Wiretap: It looks like the Senate health care bill could be as “mean” as the House bill

Wiretap: It looks like the Senate health care bill could be as “mean” as the House bill

The Senate health care bill will finally go public today, but The Washington Post got an early look at what will certainly be a divisive document, and that’s just within the Republican Party. Some, uh, highlights: Deep cuts into Medicaid funding, big tax cuts for the wealthy and an end to funding for Planned Parenthood.

If you want to know why the Senate bill has been kept under wraps, all you need to know is this: It’s said to be about 70-to-80 percent the same as the extremely unpopular House version, which even Donald Trump has pronounced as “mean.” Via The Washington Post. Writing for New York magazine, Jonathan Chait says that, in fact, the Senate version of Trumpcare is just as mean as the House version.

One insurance company CEO has come to Washington to lobby against TrumpCare, and he doesn’t understand why the rest of the companies, all wary of the bill, aren’t there with him. Via Vox.

If you can recall as far back as the 2016 presidential campaign, you might remember the emphasis Trump placed on America’s opioid-addiction crisis. That’s why it may be surprising how little Trumpcare would do to address the issue. Via The New Yorker.

Democrats are, of course, unhappy about their loss in the Georgia special House election, and some of them are pointing the finger at Nancy Pelosi. Via The Washington Post. But not everyone sees it that way. Writing in Vox, Matt Yglesias says that while Democrats are 0-for-4 in special elections since Trump’s presidency, they have overperformed each time, which could mean that Republicans are in more trouble than it seems for 2018.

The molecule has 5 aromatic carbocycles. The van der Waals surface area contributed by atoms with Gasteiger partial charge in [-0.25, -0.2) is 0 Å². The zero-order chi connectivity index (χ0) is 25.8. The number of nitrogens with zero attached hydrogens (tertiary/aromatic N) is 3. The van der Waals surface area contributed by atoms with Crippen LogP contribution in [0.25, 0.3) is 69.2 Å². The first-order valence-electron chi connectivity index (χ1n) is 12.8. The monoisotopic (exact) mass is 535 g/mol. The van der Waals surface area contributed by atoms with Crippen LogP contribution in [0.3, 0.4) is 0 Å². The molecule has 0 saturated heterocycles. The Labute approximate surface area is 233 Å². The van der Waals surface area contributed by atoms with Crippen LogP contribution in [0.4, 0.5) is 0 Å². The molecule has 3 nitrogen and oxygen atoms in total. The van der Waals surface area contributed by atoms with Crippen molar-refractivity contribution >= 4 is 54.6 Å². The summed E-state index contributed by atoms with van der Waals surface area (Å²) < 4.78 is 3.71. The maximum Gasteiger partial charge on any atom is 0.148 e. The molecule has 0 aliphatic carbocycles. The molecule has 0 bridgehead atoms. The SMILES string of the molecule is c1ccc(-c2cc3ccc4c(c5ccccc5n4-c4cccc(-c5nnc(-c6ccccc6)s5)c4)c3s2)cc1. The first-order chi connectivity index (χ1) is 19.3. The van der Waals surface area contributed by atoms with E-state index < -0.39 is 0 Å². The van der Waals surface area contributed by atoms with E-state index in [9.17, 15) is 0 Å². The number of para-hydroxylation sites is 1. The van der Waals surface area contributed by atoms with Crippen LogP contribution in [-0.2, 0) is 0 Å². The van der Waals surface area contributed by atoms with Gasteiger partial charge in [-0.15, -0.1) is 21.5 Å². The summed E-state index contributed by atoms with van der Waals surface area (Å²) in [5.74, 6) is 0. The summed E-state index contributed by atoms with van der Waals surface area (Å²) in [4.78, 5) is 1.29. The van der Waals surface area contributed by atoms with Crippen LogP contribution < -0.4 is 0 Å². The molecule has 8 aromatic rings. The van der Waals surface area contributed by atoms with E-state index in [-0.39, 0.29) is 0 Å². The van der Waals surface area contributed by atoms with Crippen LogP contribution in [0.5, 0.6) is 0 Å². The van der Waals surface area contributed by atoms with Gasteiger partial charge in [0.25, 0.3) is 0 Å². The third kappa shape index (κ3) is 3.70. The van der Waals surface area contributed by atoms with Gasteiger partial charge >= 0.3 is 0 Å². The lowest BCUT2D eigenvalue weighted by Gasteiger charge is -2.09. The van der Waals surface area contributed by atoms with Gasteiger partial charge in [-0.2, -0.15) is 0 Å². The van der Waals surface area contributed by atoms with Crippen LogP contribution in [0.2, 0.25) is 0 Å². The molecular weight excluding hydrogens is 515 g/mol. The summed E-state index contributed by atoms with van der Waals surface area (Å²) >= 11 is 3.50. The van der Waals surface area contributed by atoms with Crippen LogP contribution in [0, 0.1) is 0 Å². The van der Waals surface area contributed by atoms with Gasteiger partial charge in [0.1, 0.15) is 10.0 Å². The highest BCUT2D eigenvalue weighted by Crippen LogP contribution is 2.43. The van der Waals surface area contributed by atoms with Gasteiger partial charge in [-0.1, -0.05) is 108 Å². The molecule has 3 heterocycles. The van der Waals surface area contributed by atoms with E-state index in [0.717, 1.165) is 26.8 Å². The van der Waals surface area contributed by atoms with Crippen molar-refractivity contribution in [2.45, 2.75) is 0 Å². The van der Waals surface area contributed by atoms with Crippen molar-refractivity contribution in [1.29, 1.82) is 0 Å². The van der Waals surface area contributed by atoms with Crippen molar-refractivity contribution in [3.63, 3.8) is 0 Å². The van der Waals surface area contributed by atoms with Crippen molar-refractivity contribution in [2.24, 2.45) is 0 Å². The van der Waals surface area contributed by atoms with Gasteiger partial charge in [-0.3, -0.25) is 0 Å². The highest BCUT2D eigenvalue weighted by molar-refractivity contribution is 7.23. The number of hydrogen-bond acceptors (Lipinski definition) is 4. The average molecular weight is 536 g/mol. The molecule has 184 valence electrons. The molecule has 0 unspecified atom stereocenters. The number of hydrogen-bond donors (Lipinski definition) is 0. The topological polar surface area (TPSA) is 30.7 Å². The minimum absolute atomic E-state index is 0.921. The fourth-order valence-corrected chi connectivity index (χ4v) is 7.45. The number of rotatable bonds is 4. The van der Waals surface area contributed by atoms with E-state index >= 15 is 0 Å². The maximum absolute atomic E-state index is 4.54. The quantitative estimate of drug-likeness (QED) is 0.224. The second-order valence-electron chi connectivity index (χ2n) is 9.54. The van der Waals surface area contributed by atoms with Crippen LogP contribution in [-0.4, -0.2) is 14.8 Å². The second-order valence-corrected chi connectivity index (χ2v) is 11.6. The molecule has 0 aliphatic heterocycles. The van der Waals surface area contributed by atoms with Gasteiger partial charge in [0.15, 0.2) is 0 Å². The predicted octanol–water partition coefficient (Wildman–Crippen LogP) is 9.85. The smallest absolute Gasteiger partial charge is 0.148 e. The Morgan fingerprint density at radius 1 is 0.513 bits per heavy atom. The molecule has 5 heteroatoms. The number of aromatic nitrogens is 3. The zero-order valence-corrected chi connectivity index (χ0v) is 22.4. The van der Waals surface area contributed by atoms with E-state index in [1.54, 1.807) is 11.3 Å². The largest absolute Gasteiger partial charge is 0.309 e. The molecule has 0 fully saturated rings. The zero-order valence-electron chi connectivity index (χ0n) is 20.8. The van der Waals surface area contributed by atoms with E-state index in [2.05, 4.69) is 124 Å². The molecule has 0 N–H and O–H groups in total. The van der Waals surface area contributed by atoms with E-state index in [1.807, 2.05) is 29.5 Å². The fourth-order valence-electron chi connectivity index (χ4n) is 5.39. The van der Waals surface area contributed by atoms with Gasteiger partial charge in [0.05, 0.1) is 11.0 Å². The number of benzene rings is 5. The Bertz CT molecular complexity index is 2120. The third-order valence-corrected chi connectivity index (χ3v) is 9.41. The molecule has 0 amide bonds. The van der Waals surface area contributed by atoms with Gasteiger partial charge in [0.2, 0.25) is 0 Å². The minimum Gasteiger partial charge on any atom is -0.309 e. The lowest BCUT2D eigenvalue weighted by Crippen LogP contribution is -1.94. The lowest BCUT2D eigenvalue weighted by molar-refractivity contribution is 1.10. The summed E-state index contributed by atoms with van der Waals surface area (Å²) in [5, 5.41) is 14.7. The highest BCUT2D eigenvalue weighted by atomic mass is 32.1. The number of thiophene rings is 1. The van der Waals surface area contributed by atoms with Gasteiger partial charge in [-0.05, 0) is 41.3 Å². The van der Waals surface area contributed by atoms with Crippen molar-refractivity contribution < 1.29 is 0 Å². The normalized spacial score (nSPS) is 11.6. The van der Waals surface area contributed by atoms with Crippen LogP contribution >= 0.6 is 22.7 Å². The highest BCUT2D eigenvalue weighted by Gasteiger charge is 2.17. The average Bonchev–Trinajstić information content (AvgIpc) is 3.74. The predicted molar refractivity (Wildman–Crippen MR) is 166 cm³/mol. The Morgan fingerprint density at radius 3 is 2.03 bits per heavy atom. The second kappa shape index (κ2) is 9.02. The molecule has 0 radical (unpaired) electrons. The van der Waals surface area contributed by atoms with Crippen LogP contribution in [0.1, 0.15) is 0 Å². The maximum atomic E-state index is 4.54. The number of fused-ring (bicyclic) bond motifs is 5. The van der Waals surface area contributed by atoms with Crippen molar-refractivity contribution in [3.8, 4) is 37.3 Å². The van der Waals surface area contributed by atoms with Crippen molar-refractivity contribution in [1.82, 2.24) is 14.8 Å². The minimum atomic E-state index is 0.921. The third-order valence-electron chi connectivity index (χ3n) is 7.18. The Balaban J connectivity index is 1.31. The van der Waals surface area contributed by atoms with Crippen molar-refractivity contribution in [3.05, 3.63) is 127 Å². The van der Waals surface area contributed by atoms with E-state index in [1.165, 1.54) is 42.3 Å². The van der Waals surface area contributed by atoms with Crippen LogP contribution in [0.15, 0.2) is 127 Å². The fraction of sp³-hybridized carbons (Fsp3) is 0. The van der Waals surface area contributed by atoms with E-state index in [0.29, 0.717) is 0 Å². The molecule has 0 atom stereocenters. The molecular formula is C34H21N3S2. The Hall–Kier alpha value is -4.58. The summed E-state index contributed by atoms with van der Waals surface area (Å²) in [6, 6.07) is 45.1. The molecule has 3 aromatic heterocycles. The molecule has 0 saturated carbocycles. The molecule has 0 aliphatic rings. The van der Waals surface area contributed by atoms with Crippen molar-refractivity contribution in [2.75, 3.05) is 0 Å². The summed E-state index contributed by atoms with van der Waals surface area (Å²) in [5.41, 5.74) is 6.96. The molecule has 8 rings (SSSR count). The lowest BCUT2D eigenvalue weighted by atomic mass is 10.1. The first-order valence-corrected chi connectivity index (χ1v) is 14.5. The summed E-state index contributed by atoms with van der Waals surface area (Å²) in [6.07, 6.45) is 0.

California Republicans love Karen Handel, especially in Orange County where four GOP congressman are being challenged in districts that look very much like Georgia’s 6th CD. If Democrats can’t win those targeted seats in Orange County, they have almost no chance of retaking the House. Via Politico.

Ross Douthat: The big question, he says, is if Republican economic plans are unpopular and the country is moving increasingly to the left on social issues, why do Democrats keep losing elections. He thinks he may have found an answer. Via The New York Times.

In a lawsuit filed by prisoners tortured by the CIA, depositions from participating psychologists, obtained by The New York Times, reveal new details about the brutal interrogations and the psychologists’ role in planning them.

From The National Review, Elliott Abrams explained how the Saudi king scrambled the line of succession by naming his son as crown prince, which isn’t the way it usually works there, and what it all means.

Two former chief White House ethics lawyers, one for Barack Obama and one for George W. Bush, explain why Trump is right to be scared to death of Robert Mueller and why he’d better not try to do anything about it. Via USA Today.

Photo by Images Money, via Flickr: Creative Commons

 

 

 

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About the Author

Mike Littwin

He has covered Dr. J, four presidential inaugurations, six national conventions and countless brain-numbing speeches in the New Hampshire and Iowa snow.
mlittwin@coloradoindependent.com | Twitter @mike_littwin

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